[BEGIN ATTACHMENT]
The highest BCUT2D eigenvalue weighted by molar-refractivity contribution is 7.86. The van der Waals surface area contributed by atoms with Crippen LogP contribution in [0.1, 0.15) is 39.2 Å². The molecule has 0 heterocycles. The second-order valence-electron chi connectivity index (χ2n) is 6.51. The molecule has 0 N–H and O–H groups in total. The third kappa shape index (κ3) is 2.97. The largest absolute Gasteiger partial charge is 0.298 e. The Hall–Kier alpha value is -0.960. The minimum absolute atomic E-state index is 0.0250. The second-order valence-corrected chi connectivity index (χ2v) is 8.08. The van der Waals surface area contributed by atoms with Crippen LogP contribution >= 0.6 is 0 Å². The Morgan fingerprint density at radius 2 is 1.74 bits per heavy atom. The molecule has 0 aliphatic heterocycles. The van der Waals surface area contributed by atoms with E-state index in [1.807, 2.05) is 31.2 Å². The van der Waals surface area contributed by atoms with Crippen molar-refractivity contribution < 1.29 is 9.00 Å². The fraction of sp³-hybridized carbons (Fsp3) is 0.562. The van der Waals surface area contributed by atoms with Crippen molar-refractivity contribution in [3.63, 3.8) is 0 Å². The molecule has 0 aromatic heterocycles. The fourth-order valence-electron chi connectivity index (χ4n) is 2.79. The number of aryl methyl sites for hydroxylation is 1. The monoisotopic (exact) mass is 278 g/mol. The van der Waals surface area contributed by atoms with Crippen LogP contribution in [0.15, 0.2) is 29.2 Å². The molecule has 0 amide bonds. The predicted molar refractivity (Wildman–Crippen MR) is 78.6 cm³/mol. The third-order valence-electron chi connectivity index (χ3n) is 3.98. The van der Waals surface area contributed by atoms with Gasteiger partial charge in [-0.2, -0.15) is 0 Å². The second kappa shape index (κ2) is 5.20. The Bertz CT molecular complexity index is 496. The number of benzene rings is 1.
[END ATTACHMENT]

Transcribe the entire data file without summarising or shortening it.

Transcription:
The highest BCUT2D eigenvalue weighted by molar-refractivity contribution is 7.86. The van der Waals surface area contributed by atoms with Crippen LogP contribution in [0.1, 0.15) is 39.2 Å². The molecule has 0 heterocycles. The second-order valence-electron chi connectivity index (χ2n) is 6.51. The molecule has 0 N–H and O–H groups in total. The third kappa shape index (κ3) is 2.97. The largest absolute Gasteiger partial charge is 0.298 e. The Hall–Kier alpha value is -0.960. The minimum absolute atomic E-state index is 0.0250. The second-order valence-corrected chi connectivity index (χ2v) is 8.08. The van der Waals surface area contributed by atoms with Crippen LogP contribution >= 0.6 is 0 Å². The Morgan fingerprint density at radius 2 is 1.74 bits per heavy atom. The molecule has 0 aliphatic heterocycles. The van der Waals surface area contributed by atoms with E-state index in [1.807, 2.05) is 31.2 Å². The van der Waals surface area contributed by atoms with Crippen molar-refractivity contribution < 1.29 is 9.00 Å². The fraction of sp³-hybridized carbons (Fsp3) is 0.562. The van der Waals surface area contributed by atoms with Crippen molar-refractivity contribution in [3.63, 3.8) is 0 Å². The molecule has 0 aromatic heterocycles. The fourth-order valence-electron chi connectivity index (χ4n) is 2.79. The number of aryl methyl sites for hydroxylation is 1. The monoisotopic (exact) mass is 278 g/mol. The van der Waals surface area contributed by atoms with Crippen LogP contribution in [0.15, 0.2) is 29.2 Å². The molecule has 0 amide bonds. The predicted molar refractivity (Wildman–Crippen MR) is 78.6 cm³/mol. The third-order valence-electron chi connectivity index (χ3n) is 3.98. The van der Waals surface area contributed by atoms with Gasteiger partial charge in [-0.2, -0.15) is 0 Å². The second kappa shape index (κ2) is 5.20. The Bertz CT molecular complexity index is 496. The number of benzene rings is 1.